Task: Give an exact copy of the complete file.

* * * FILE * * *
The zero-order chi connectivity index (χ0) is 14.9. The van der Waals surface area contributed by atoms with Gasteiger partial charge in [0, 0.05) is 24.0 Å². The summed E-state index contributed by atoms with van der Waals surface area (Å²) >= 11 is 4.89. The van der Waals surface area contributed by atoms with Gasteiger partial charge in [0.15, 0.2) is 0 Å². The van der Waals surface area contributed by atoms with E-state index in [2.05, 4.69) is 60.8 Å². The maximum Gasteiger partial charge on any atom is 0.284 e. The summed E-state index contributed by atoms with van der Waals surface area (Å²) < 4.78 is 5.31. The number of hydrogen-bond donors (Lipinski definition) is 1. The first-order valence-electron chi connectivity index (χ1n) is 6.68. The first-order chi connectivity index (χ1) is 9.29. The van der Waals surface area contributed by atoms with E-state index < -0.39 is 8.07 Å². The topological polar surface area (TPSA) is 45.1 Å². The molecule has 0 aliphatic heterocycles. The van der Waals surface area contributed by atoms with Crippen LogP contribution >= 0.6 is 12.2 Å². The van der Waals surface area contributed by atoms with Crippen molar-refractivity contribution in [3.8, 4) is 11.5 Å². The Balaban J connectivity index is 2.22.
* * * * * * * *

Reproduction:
The zero-order chi connectivity index (χ0) is 14.9. The van der Waals surface area contributed by atoms with Gasteiger partial charge in [0, 0.05) is 24.0 Å². The summed E-state index contributed by atoms with van der Waals surface area (Å²) >= 11 is 4.89. The van der Waals surface area contributed by atoms with Gasteiger partial charge in [0.15, 0.2) is 0 Å². The van der Waals surface area contributed by atoms with E-state index in [2.05, 4.69) is 60.8 Å². The maximum Gasteiger partial charge on any atom is 0.284 e. The summed E-state index contributed by atoms with van der Waals surface area (Å²) < 4.78 is 5.31. The number of hydrogen-bond donors (Lipinski definition) is 1. The first-order valence-electron chi connectivity index (χ1n) is 6.68. The first-order chi connectivity index (χ1) is 9.29. The van der Waals surface area contributed by atoms with E-state index < -0.39 is 8.07 Å². The topological polar surface area (TPSA) is 45.1 Å². The molecule has 0 aliphatic heterocycles. The van der Waals surface area contributed by atoms with Crippen LogP contribution >= 0.6 is 12.2 Å². The van der Waals surface area contributed by atoms with Crippen molar-refractivity contribution in [3.8, 4) is 11.5 Å². The Balaban J connectivity index is 2.22.